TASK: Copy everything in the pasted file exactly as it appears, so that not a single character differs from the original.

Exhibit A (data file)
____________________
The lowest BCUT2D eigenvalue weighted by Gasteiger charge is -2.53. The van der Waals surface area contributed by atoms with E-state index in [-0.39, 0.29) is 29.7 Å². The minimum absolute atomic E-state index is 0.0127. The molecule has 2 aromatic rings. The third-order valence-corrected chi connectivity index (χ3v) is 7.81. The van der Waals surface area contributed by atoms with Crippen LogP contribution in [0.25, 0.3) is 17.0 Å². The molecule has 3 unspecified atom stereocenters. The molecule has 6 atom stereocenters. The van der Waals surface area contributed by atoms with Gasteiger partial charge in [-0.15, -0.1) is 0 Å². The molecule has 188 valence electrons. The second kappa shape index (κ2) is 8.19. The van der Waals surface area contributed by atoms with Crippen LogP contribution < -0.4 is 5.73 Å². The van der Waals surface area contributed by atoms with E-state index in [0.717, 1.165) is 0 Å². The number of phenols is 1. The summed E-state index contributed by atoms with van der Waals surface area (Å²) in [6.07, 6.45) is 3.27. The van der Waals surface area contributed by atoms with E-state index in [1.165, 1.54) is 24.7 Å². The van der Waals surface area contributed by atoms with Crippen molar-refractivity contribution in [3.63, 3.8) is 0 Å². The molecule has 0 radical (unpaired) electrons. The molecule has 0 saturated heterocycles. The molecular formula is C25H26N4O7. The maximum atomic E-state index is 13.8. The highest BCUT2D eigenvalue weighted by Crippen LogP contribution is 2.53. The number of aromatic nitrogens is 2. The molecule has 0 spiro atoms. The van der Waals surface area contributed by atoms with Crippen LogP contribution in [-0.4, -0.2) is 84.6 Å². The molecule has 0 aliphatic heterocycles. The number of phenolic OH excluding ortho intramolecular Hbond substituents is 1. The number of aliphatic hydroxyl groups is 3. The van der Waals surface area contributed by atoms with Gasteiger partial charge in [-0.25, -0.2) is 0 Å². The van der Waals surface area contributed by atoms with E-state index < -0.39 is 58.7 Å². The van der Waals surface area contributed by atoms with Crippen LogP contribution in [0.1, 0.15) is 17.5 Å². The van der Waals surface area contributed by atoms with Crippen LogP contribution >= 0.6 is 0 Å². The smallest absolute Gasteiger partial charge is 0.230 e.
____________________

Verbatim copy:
The lowest BCUT2D eigenvalue weighted by Gasteiger charge is -2.53. The van der Waals surface area contributed by atoms with E-state index in [-0.39, 0.29) is 29.7 Å². The minimum absolute atomic E-state index is 0.0127. The molecule has 2 aromatic rings. The third-order valence-corrected chi connectivity index (χ3v) is 7.81. The van der Waals surface area contributed by atoms with Crippen LogP contribution in [0.25, 0.3) is 17.0 Å². The molecule has 3 unspecified atom stereocenters. The molecule has 6 atom stereocenters. The van der Waals surface area contributed by atoms with Gasteiger partial charge in [-0.15, -0.1) is 0 Å². The molecule has 188 valence electrons. The second kappa shape index (κ2) is 8.19. The van der Waals surface area contributed by atoms with Crippen LogP contribution < -0.4 is 5.73 Å². The van der Waals surface area contributed by atoms with E-state index in [0.717, 1.165) is 0 Å². The number of phenols is 1. The summed E-state index contributed by atoms with van der Waals surface area (Å²) in [6.07, 6.45) is 3.27. The van der Waals surface area contributed by atoms with E-state index in [1.165, 1.54) is 24.7 Å². The van der Waals surface area contributed by atoms with Crippen molar-refractivity contribution in [3.63, 3.8) is 0 Å². The molecule has 0 radical (unpaired) electrons. The molecule has 0 saturated heterocycles. The molecular formula is C25H26N4O7. The maximum atomic E-state index is 13.8. The highest BCUT2D eigenvalue weighted by Crippen LogP contribution is 2.53. The number of aromatic nitrogens is 2. The molecule has 0 spiro atoms. The van der Waals surface area contributed by atoms with Crippen LogP contribution in [-0.4, -0.2) is 84.6 Å². The molecule has 0 aliphatic heterocycles. The number of phenolic OH excluding ortho intramolecular Hbond substituents is 1. The number of aliphatic hydroxyl groups is 3. The van der Waals surface area contributed by atoms with Gasteiger partial charge in [-0.25, -0.2) is 0 Å². The van der Waals surface area contributed by atoms with E-state index < -0.39 is 58.7 Å². The van der Waals surface area contributed by atoms with Crippen LogP contribution in [0.1, 0.15) is 17.5 Å². The van der Waals surface area contributed by atoms with Crippen LogP contribution >= 0.6 is 0 Å². The smallest absolute Gasteiger partial charge is 0.230 e.